This month I’ve been frantically trying to catch up with my March goal of revising the giant robots book. It ran over, but in a really exciting way — the book feels so much stronger after this revision, and I really leveled-up my abilities at crafting a plot, following an outline and incorporating beta reader comments without turning into an anxious puddle.
It’s been a successful month in health goals too . I’m now -45lbs down (over 3 stone!), and I’m within the ‘normal’ BMI bracket. BMI is a flawed crock of shit, as most of you know, but I’m still glad to hit that goal before my biannual health review at the day job.
What’s Worked for Me
I was feeling a bit guilty in March because I devoted a lot of my time to read-alongs, which I love but which also cut heavily into my writing time. But as it turns out, the read-alongs really helped me improve!
I spent last month discussing and reading the finale of the A Darker Shade of Magic series, ‘A Conjuring of Light‘ . In particular, the awesome Muskedragons reading group was focussed on the arc of Holland: sometimes antagonist, sometimes ally, and always a fully-fleshed-out and flawed part of the world.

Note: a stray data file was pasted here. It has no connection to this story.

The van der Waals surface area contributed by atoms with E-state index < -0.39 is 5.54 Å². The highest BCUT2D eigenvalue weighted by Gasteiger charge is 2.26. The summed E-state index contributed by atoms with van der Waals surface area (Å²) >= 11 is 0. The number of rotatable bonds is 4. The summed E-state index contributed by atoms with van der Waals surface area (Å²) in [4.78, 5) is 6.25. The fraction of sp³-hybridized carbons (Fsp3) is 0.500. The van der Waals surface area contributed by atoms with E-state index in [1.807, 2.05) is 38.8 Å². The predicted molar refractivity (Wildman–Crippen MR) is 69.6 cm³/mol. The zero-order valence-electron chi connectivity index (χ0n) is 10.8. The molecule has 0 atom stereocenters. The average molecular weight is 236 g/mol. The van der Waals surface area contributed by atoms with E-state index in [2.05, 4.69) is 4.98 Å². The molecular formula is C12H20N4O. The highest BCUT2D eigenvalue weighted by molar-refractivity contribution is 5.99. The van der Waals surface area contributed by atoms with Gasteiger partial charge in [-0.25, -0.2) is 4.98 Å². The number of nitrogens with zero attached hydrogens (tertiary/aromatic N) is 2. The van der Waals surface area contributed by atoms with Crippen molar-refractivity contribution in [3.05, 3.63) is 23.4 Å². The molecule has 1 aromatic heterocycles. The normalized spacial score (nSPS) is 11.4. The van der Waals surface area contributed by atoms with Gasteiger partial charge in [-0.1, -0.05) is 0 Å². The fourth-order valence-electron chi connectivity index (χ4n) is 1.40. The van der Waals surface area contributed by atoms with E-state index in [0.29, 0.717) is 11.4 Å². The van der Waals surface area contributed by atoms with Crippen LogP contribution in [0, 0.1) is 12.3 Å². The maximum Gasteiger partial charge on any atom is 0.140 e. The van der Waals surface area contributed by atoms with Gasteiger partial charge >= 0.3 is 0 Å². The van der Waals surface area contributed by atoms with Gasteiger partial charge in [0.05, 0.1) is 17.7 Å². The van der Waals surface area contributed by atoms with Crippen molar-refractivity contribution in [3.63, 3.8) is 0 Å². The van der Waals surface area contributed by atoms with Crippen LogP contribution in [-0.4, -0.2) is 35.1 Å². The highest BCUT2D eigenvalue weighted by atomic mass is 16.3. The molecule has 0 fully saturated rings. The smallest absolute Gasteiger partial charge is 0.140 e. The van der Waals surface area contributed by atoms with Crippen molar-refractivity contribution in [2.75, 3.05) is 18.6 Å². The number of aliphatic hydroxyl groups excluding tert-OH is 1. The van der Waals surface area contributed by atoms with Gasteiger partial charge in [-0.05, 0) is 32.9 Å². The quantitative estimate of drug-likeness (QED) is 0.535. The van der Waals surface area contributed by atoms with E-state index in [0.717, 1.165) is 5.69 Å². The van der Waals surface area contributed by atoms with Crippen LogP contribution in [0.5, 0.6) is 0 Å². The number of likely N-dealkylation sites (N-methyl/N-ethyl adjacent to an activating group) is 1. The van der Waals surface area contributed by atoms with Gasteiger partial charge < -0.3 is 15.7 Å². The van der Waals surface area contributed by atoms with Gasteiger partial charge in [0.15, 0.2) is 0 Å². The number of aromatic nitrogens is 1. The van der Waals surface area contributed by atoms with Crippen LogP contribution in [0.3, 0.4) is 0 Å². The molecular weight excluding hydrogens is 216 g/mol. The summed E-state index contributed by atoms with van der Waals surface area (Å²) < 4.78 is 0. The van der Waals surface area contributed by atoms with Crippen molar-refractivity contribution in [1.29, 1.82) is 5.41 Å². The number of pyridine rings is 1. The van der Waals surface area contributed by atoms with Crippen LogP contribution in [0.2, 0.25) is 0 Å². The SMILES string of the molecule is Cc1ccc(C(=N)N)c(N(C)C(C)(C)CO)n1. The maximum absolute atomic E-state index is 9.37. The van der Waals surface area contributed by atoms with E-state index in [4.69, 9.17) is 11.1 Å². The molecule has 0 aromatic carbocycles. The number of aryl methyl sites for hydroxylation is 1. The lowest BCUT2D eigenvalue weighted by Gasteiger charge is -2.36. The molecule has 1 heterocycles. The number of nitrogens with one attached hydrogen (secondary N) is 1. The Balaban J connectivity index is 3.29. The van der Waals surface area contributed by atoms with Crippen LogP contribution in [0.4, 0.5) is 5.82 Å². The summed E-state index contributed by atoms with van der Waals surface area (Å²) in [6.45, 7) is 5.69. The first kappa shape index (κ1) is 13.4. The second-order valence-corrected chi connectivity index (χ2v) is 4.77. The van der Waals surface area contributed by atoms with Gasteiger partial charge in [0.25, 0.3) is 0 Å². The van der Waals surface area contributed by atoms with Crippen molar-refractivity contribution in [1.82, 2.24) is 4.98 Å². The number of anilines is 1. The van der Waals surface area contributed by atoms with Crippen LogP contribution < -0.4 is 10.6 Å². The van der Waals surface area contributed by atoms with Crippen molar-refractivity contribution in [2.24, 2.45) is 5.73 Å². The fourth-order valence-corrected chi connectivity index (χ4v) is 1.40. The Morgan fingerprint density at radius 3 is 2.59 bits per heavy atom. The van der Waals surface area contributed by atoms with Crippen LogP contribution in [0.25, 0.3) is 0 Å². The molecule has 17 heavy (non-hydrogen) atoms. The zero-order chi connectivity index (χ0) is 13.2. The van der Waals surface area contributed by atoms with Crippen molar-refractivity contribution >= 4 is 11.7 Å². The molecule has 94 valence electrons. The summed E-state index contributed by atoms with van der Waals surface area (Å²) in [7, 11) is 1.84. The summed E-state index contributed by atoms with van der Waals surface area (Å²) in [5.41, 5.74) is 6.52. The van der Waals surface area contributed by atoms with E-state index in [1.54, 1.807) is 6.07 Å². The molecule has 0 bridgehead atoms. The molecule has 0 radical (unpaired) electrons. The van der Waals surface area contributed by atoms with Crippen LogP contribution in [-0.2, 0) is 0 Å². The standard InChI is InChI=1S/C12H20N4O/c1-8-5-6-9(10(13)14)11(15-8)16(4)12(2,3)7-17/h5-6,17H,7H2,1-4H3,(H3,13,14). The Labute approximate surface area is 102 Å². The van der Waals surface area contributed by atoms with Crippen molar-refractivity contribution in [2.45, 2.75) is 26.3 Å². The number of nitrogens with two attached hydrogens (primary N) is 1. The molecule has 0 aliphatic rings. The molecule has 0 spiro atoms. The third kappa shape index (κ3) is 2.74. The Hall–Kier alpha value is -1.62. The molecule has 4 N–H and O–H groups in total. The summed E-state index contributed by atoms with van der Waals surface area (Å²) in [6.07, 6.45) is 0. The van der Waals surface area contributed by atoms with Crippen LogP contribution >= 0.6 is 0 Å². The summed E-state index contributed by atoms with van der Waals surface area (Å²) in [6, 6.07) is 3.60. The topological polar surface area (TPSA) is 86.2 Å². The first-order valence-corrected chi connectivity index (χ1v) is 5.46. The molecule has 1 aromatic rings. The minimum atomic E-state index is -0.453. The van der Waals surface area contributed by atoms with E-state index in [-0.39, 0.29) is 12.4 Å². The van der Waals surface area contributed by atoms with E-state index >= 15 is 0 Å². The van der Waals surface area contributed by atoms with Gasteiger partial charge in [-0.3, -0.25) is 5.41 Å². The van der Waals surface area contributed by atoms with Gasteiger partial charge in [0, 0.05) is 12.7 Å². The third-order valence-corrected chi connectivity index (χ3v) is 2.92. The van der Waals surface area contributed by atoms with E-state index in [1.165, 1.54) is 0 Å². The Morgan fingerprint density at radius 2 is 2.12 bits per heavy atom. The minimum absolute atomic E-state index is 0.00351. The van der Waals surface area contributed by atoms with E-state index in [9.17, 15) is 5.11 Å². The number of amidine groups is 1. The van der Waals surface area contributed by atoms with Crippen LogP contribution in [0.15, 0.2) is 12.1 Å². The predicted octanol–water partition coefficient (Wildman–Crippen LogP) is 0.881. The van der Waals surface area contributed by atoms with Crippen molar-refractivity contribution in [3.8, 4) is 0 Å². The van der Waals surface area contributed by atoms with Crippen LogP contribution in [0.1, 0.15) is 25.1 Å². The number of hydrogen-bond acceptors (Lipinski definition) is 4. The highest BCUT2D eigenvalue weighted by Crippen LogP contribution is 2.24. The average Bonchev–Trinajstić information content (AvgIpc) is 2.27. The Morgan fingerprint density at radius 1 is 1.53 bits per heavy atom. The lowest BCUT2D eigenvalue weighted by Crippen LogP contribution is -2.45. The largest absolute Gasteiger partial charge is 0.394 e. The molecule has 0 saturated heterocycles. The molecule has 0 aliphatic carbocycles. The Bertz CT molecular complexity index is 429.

It got my thinking about the antagonist figure of the giant robots project, and how little I really understood about his past and his goals in the world.
Victoria Schwab, the ADSOM writer, also posted some tweets at the time which resonated very strongly with me:
So I wrote an outline of the book if my antagonist was instead the protagonist, focussed on his goals and motivations. It really changed the book for the better, helping me create a much more balanced and believable conflict.
The next challenge is showing these goals without resorting to too much dialogue-as-exposition. I’m going to need to think of some interesting ways to work it all in.
Which leaves me with a question for all your writer types: how do you flesh out your characters, and how do you give the reader a glimpse of their point of view?